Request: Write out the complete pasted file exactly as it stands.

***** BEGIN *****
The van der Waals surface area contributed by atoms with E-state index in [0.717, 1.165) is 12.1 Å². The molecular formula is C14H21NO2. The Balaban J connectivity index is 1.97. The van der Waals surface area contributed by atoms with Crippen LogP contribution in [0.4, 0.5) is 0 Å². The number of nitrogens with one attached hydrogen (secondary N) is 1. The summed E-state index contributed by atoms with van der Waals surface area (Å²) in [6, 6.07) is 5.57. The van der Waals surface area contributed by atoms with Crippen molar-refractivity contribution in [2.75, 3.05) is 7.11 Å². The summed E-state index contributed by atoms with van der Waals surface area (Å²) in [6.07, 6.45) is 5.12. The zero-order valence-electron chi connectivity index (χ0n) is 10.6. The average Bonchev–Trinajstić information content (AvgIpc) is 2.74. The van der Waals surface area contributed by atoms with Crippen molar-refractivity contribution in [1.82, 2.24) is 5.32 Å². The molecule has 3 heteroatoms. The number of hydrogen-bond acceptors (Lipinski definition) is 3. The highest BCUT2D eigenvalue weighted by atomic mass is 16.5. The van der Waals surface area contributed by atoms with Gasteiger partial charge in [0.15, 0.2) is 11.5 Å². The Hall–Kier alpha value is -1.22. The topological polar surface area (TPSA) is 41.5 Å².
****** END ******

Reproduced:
The van der Waals surface area contributed by atoms with E-state index in [0.717, 1.165) is 12.1 Å². The molecular formula is C14H21NO2. The Balaban J connectivity index is 1.97. The van der Waals surface area contributed by atoms with Crippen LogP contribution in [0.4, 0.5) is 0 Å². The number of nitrogens with one attached hydrogen (secondary N) is 1. The summed E-state index contributed by atoms with van der Waals surface area (Å²) in [6, 6.07) is 5.57. The van der Waals surface area contributed by atoms with Crippen molar-refractivity contribution in [2.75, 3.05) is 7.11 Å². The summed E-state index contributed by atoms with van der Waals surface area (Å²) in [6.07, 6.45) is 5.12. The zero-order valence-electron chi connectivity index (χ0n) is 10.6. The average Bonchev–Trinajstić information content (AvgIpc) is 2.74. The van der Waals surface area contributed by atoms with Crippen molar-refractivity contribution in [1.82, 2.24) is 5.32 Å². The molecule has 3 heteroatoms. The number of hydrogen-bond acceptors (Lipinski definition) is 3. The highest BCUT2D eigenvalue weighted by atomic mass is 16.5. The van der Waals surface area contributed by atoms with Gasteiger partial charge in [0.15, 0.2) is 11.5 Å². The Hall–Kier alpha value is -1.22. The topological polar surface area (TPSA) is 41.5 Å².